I began the month of November with a post about making my own yogurt. Some of the yogurt I make goes into baked goods—cakes, muffins, quick breads, etc. And occasionally I use it to accompany a grain pilaf or other savory preparation. But most of the yogurt that I make is consumed for breakfast with fresh fruit. I think I am a bit unusual in that I typically don't add granola to my bowl of fruit and yogurt. But because many people I know like to sprinkle granola over their yogurt at breakfast, I thought I would end the month by sharing my granola recipe.
Since I don't often eat granola for breakfast, one might wonder why I make it at all. It isn't that I don't like granola. I actually like granola a lot. It just so happens that I prefer to eat cake for breakfast. Granola on the other hand is a really great snack. Unfortunately, I like it so much that I can sit in front of the TV with an open container of granola and eat it like popcorn. Since granola isn't as low in fat and calories as popcorn, popcorn is the safer choice for mindless eating...needless to say, I try to stick to popcorn (air-popped...with lots of butter and/or olive oil...and salt). I usually only make granola when I have a specific need of it. If I know, for example, that my work schedule will require several days in a row of hurried breakfasts, I make a batch. It's pretty easy to eat a big bowl of granola and fruit and yogurt in the car. (Maybe I shouldn't admit that I occasionally eat in the car... At least I'm not getting it from a drive-thru.)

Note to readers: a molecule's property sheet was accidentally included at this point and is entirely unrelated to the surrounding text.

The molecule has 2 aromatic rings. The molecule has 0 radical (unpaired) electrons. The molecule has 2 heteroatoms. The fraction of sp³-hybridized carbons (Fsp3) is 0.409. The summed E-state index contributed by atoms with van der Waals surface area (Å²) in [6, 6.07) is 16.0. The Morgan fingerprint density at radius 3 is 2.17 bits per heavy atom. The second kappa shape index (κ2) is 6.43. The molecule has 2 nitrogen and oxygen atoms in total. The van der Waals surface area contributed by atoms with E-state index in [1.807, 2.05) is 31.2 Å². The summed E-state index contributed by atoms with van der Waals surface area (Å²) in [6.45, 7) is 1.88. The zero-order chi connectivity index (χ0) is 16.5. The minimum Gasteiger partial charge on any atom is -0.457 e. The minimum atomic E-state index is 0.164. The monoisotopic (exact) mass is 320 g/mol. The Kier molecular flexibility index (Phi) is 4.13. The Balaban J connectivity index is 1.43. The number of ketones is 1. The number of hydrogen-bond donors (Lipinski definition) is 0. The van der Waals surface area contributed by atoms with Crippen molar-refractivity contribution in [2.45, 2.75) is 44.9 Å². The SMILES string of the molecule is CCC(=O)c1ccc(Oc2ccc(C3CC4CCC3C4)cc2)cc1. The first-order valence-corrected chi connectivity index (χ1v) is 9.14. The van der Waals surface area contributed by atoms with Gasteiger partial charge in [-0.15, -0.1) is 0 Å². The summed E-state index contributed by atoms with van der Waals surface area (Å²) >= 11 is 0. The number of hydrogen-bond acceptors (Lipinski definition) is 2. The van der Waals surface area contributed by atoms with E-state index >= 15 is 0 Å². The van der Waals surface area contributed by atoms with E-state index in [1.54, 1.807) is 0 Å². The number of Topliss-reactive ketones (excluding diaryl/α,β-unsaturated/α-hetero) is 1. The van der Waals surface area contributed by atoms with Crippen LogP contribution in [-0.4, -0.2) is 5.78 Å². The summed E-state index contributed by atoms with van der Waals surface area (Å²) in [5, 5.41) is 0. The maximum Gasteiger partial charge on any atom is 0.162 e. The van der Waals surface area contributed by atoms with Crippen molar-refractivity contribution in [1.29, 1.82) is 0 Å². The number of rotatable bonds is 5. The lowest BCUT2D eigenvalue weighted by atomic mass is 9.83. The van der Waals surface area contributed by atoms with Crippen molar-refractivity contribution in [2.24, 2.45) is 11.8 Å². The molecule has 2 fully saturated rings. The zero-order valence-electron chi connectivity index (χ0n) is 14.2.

Another great reason to make granola is in preparation for houseguests....which is the situation that many people find themselves in this time of year. It is of course nice to get up before your guests so that you can make and serve a fresh hot breakfast. But people have such varied morning habits, it's also nice to have a variety of things on hand that will allow people to fend for themselves (particularly if you have a guest who likes to rise earlier than you do). Things that are good to have available would include yogurt, a selection of fruit, whole grain toasting bread, butter, jams/preserves/honey, maybe a nut butter of some kind, cheese...and of course a container of homemade granola. If you show your guests where everything is located, how to work the toaster, and how to use your coffee maker, they'll be set.